July 11, 2013

True Lies

I really don't like giving James Cameron any credit, and I certainly wouldn't do it if I didn't have to. But True Lies (1994) is a good example of how to do action movies right. It's completely mindless, but, except for a tacked on second ending that feels like overkill, it's a fun movie that draws you into its chaotic, mindless action sequences with a fairly fresh take on the whole spies vs. terrorists plot. Arnold Schwarzenegger plays Harry Tasker, who works for a U.S. counter-terrorism operation. His mousy wife Helen (Jamie Lee Curtis), thinks he's a boring computer salesman, and because the excitement in their marriage is long gone, she's become involved with a con artist (Bill Paxton) whom she thinks is a spy himself.

True Lies enabled Jamie Lee Curtis to show another side of herself: she performs a striptease act in front of a man (her husband, although his face is concealed in darkness so she doesn't know it's him). What's impressive is how good she is at it, and how funny it is when she loses her balance but picks herself right back up. Curtis has always had spunk, and while this scene is a little creepy (especially if it's supposed to be some kind of career marker for her), she also gets to be a heroine in this movie. And her naturally funny personality comes through beautifully too.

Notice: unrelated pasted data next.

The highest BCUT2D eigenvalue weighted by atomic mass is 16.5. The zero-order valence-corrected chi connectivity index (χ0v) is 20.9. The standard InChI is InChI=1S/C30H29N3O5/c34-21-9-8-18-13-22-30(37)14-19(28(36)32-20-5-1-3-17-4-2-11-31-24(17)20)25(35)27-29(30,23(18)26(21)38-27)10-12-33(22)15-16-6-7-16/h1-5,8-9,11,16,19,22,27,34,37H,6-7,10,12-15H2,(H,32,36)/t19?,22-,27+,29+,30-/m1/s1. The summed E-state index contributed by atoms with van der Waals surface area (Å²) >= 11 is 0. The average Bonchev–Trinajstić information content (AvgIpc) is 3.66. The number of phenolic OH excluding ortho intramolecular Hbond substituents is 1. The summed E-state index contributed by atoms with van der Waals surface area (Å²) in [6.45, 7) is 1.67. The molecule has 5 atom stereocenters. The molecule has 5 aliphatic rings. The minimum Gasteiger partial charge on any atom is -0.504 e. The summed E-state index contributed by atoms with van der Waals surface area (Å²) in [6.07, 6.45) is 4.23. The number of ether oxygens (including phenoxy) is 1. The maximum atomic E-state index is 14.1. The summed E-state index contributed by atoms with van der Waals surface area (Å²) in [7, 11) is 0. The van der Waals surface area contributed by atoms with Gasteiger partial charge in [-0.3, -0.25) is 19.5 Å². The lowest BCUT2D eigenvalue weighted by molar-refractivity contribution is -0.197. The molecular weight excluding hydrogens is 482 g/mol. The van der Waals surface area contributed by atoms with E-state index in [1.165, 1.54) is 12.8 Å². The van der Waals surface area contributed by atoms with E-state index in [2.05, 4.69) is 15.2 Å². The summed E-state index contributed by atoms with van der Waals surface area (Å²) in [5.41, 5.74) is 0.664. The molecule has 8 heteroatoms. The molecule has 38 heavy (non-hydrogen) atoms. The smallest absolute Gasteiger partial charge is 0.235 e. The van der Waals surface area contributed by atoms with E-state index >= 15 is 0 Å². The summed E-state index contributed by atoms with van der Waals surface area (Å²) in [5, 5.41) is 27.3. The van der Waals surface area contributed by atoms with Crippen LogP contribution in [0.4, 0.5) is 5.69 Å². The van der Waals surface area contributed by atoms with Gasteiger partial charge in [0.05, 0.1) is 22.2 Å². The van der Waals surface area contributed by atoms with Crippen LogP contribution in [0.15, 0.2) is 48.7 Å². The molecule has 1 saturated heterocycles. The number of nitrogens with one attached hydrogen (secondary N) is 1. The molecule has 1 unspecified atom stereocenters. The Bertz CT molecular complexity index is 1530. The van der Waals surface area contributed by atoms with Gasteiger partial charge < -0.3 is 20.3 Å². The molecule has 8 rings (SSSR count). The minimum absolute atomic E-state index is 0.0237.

What works in True Lies are the comic performances of Curtis and Tom Arnold, who plays Harry's loud-mouthed right-hand-man Mike. (He has all the best lines.) And even Arnold is enjoyable here. The movie doesn't take itself too seriously, so why should he. He's at ease, playing a guy he's played seemingly a hundred times. When he asks Tia Carrere to Tango--and then later when he Tangos with his wife--he's totally unconcerned with all the serious things going on in the movie, a signal to us that we're at least in front of a film that wants to show us a good time. Who can ask for anything more?

With Art Malik, Eliza Dushku, Grant Heslov, and Charlton Heston. Written by the director. 141 min.

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